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Hitchapalooza 16: Under Capricorn (1949) April 3, 2012

Posted by Jim Berkin in Movies.

Oh dear God the dreaded COSTUME DRAMA – what you’d think would be the bane of every director’s existence, though Scorcese did a nice job with The Age Of Innocence and Hitchcock does a decent job with this, though I can only really give it a C+.

Set in 19th century Australia, Under Capricorn tells the story of a romantic triangle complicated by past secrets, guilt, British notions of class and the sacrifices people decide to live with, all without Hitchcock’s trademark suspense. Ingrid Bergman does her familiar sad-woman-with-a-dark-secret bit well here, Michael Wilding plays Mr. Charm passably, and Joseph Cotten is as stiff and proud as always as the husband.

Despite the faded quality of the print I saw, Hitchcock’s second technicolor movie is very pretty to look at. The recurring motif of characters reflected or not reflected near surfaces depending on how well they know themselves looks good, as well as a lot of the night photography. Hitchcock was still coming off his previous feature Rope here, using very long takes and gliding camera moves up and down stairs, in and out of windows, etc. while characters take turns in the movie with long one-take speeches.

But while slickly filmed and photographed, the story is standard melodrama, and as much as I like Cotten in other films, his gruffness here does a disservice to a character who ought to emote more of the effects of the secrets and frustrations he lives with. He began life as a stable boy and then married above his station in Bergman, only to spend years in prison for killing her brother. Though he has prospered in Australia, he’s always looked down upon by the British as an ex-con upstart, and thus carries a big chip on his shoulder. When he brings Wilding around to spark some life into his terminally drunken depressed wife, Bergman is indeed transformed into her perky old self, yet inevitable jealousies abound. It’s a little as if Rebecca was done from the point of view of George Sanders, but Rebecca has a far more interesting mystery behind everything.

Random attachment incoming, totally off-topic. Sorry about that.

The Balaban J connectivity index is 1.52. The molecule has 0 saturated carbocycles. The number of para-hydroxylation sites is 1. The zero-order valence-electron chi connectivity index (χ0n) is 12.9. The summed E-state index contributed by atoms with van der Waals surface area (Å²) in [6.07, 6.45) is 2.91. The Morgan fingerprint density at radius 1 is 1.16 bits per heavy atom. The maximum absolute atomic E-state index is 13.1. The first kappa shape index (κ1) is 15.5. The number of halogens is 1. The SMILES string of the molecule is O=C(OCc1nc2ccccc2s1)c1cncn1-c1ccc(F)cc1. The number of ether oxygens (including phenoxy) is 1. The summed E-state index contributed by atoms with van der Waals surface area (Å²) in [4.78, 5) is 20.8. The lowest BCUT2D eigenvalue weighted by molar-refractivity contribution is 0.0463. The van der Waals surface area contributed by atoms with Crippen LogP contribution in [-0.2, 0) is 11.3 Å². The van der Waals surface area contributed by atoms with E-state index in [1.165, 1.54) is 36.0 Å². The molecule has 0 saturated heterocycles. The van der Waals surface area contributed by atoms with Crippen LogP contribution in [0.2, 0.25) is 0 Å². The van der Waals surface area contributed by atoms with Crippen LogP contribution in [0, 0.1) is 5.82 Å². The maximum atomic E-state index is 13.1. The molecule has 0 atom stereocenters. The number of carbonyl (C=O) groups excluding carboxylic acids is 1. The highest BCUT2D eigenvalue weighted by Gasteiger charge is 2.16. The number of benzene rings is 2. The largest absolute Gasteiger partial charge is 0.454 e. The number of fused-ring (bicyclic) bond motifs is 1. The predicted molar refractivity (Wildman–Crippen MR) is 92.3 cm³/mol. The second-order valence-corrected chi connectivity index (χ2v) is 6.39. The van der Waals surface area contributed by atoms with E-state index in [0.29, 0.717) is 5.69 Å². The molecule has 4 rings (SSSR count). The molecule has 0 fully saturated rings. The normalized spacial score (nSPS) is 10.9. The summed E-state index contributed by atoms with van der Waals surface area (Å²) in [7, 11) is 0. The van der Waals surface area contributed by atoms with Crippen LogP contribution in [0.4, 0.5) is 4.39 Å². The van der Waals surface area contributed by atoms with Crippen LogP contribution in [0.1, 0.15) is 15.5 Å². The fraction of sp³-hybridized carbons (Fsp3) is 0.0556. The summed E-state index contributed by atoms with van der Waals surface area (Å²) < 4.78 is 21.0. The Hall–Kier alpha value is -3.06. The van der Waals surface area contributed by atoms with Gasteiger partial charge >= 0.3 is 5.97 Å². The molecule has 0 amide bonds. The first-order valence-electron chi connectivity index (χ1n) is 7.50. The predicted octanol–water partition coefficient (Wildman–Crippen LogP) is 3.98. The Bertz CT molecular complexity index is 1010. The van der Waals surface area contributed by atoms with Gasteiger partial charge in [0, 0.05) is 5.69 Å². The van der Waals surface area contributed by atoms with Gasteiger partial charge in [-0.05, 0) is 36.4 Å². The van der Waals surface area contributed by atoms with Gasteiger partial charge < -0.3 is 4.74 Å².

So, another one checked off – this was the only Hitchcock film between The Lady Vanishes & Family Plot that I had never seen. I’m glad I did, but it’s not one of his better efforts.



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